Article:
The so-called “Pirate Bay of 3D printing” has shut itself down—for now.
DEFCAD, perhaps the best-known site to find the files for 3D-printed gun parts, has complied with an order from a federal judge and gone dark this morning. All that remains on the site is a notice of the judge’s order and a request for visitors to join the site’s legal struggle against this injunction.
The site, run by the open-source organization Defense Distributed, had just reached a settlement with the State Department. Originally, the government was challenging DEFCAD under what’s known as the International Traffic in Arms Regulations, claiming that DEFCAD was allowing the transfer of weapons of war overseas. State Department’s opinion on the matter appeared to have changed.
But the settlement raised the ire of attorneys general in eight states: Washington, Connecticut, Maryland, New Jersey, New York, Oregon, Massachusetts, Pennsylvania, and the District of Columbia. The AGs claimed in a statement that the settlement was giving “criminals and terrorists access to downloadable, untraceable, and undetectable 3D-printed weapons.”
The AGs asked U.S. District Judge Robert Lasnik for DEFCAD to be targeted with a temporary restraining order. Judge Lasnik agreed. “Against this hardship is a delay in lifting regulatory restrictions to which Defense Distributed has been subject for over five years: the balance of hardships and the public interest tip sharply in plaintiffs’ favor,” Lasnik writes in his order.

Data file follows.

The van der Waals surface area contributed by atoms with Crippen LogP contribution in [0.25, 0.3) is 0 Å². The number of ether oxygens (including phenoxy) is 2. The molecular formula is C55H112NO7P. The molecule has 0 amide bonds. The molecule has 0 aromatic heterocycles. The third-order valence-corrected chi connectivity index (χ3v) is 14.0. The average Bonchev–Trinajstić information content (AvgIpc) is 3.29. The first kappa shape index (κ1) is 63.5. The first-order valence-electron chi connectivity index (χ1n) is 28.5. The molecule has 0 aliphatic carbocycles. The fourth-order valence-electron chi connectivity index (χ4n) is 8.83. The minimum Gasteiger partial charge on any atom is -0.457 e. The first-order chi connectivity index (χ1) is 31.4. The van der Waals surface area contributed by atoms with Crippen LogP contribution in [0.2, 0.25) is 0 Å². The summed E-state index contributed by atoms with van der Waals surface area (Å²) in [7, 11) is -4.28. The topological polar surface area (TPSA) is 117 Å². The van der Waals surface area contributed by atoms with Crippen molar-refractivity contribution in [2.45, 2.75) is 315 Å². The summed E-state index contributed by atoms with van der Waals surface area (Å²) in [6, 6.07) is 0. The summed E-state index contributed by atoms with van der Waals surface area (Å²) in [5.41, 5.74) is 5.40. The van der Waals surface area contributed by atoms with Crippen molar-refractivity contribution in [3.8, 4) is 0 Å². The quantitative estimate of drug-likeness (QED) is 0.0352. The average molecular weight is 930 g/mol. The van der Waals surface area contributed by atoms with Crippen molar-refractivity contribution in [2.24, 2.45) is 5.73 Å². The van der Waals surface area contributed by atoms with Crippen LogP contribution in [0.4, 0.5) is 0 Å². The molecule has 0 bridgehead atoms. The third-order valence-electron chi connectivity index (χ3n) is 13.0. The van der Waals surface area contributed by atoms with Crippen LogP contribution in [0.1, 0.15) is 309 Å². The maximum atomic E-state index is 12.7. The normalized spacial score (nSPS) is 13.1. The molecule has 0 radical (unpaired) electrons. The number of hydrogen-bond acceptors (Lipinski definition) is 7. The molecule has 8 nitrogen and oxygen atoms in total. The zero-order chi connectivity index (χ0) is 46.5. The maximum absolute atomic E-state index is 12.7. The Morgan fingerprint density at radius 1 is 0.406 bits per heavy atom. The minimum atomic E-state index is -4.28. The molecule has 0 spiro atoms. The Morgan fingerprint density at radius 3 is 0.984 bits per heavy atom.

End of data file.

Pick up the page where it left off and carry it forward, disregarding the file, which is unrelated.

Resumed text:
The AGs are claiming a victory. In an interview with the BBC, Massachusetts AG Maura Healey called it “the first step,” noting that the parties are due back in court on August 10. She also called on Congress to pass a law against such gun files.
The US was about to legalise the online distribution of a 3D printing blueprint for a handgun, but a judge has just blocked the action because several states sued. Massachusetts was among them. Maura Healey, top lawyer for the state, gives her reaction. pic.twitter.com/J7cDV95jlN
— BBC World Service (@bbcworldservice) August 1, 2018
As we noted yesterday, Defense Distributed is charging ahead with a case base on the First Amendment. The idea of 3D printing guns at home is an issue that’s been percolating for years now, though it’s really just another shade of the longstanding American tradition of hobbyists building and assembling their own weapons at home—something that will continue whether or not 3D-printed firearms will their struggles in the courts.
Previously published by: Popular Mechanics USA